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A sook's agenda: molt and mate



CRABS SHED their shells to grow and, in the female's case, also to mate, which she does only once as she becomes a mature "sook" on her final molt.

The male, or "jimmy" crab, can be distinguished from the female by his abdominal-genital covering, shaped like the Washington Monument; hers most resembles the dome of the U.S. Capitol.

Preferred mating habitat for crabs is the bay's beds of submerged aquatic vegetation.


The bay seethes with sooks-to-be that have only two things on their agenda -- to molt and to mate. This leads to a courtship and consummation both sensuous and, well, loving.

Accompanied by tender gesturing of his big, hard claws, the male raises high on his swimmer fins in an animated prenuptial dance. The sook signals her readiness by backing gently beneath him; and for hours, even days, jimmy swims with her, cradled contentedly in his fierce-clawed embrace.

As the hour of her terminal molt nears, the couple seeks a grassy bower, where jimmy stands guard as sook performs the exhausting ordeal of leaving her maiden's shell, literally shedding her virginity, emerging helpless, glistening and silken.

And now, ever so gently, he helps her turn on her back.

She opens the Capitol dome and he unhinges the Washington Monument; and face to face, pleopods to genital pores, hard body pressed against soft, they embrace amid the corridors of emerald eelgrass, waving to and fro with the tide's caress.

They may remain thus for hours. In the words of William Warner, commenting on the phenomenon in his book, "Beautiful Swimmers": "You cannot possibly mistake these actions for anything other than lovemaking."

Fact and passion -- we will never save the bay without fully marshaling both to the cause.

Recently, I was reminded of that on a Chamber of Commerce boat cruise. Would I particularly emphasize the economic worth of the bay when speaking to the business leaders, one of the group's leaders asked.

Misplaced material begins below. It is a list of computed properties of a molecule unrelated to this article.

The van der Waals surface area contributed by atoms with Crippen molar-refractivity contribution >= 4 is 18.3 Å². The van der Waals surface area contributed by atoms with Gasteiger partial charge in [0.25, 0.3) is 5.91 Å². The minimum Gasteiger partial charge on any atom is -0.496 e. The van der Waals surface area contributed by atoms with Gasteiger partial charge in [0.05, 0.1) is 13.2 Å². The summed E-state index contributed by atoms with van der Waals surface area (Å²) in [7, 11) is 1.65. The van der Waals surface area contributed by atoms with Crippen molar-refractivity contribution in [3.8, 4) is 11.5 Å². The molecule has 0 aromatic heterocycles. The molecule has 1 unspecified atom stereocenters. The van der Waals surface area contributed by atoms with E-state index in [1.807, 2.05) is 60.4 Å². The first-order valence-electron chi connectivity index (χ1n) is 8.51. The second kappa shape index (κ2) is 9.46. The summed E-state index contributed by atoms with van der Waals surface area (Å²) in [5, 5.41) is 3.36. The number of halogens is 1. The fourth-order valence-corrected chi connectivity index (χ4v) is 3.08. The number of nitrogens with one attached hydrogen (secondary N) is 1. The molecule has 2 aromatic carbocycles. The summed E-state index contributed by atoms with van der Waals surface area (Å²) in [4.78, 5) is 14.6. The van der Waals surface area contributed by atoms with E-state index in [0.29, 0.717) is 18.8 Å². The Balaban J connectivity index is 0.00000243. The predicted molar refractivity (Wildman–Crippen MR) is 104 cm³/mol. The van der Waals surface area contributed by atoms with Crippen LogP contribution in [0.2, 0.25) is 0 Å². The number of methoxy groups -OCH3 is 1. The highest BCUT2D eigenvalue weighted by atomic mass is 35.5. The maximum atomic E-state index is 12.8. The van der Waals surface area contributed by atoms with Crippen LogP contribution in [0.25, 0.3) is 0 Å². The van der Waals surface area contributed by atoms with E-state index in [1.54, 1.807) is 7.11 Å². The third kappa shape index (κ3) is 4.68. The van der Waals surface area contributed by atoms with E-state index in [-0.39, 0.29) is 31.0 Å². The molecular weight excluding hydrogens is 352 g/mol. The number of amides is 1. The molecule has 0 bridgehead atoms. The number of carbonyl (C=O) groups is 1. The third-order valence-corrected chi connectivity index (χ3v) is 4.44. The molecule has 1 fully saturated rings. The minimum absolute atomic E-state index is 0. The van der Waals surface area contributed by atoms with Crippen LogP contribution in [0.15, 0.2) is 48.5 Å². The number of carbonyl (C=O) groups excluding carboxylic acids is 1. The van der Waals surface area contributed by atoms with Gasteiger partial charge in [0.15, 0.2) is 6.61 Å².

Of course, it is vast, I told them. It ranges into the billions per year, depending on how one messes with "multiplier effects" and tangential enhancements like how water quality ups the assessed value of waterfront real estate.

Additionally, they should recognize the valuable "free work" that wetlands, forests, even oysters and underwater grasses all do in filtering and buffering the bay against pollutants. Replacing this with technology -- if we could -- would require more billions.

But I thought it even more important to remind the business leaders that this is a state whose official symbols draw from the bay -- its state fish, state dog, state boat -- even a state fossil and the most unlikely mascot ever a state university had (GO TERPS!).

(The symbols are the striped bass or rockfish, Chesapeake Bay retriever, oyster skipjack, and the four-ribbed snail.)

These are all facts; but they also betoken a love affair.

I have heard some environmentalists say they downplay the passion they feel when talking to business groups, for fear their feelings won't resonate with such an audience.

I think that is a mistake, and demeaning to their audience. Passion and fact are reinforcing values, not competing ones.

One example is my first book of essays on the bay. Those who like it tend to characterize its style as "lyrical," yet its whole basis was a five-year scientific study of the bay that ran from 1978 to 1983.

There was nothing lyrical about the study, which nonetheless profoundly changed the way we thought about the Chesapeake, and articulated it as part of an ecosystem stretching from New York and West Virginia, nearly to North Carolina.

What I did, as essayist, was to synthesize the scientists' mountains of fact into digestible chunks, and say, in effect, "People care deeply about this place."

Another example that includes Chesapeake Bay, but ranges well beyond it, is the strong protection extended to tidal wetlands after a 1962 study found they were more productive biologically than even the most intensively managed human agricultural systems.

This was solid fact; but subsequent study has shown that many marshes are not nearly as productive as the Georgia coastal ecosystems reported on in 1962.

Additionally, a thorough attempt to develop an ecological rating system for wetlands in Rhode Island concluded this: "There is little if any correlation between the visual aesthetic perception of a marsh and its ecological [values]."

And that begins to explain why there remains today a strong national consensus for preserving all our tidal wetlands.

It has at least as much to do with beauty, and with wanting not to uglify the remainder of our shorelines as it has to do with pounds of organic matter and fish flesh produced per acre, per year (though these are important).

Without passion, facts often end up gathering dust on shelves in bloodless tomes; without facts, passion hasn't the muscle and bone to endure.

Similarly, attention only to economic values and technology may produce a moderately healthy bay; but without a deeper feeling for the place, too many of those Maryland state symbols will end up mocking us.

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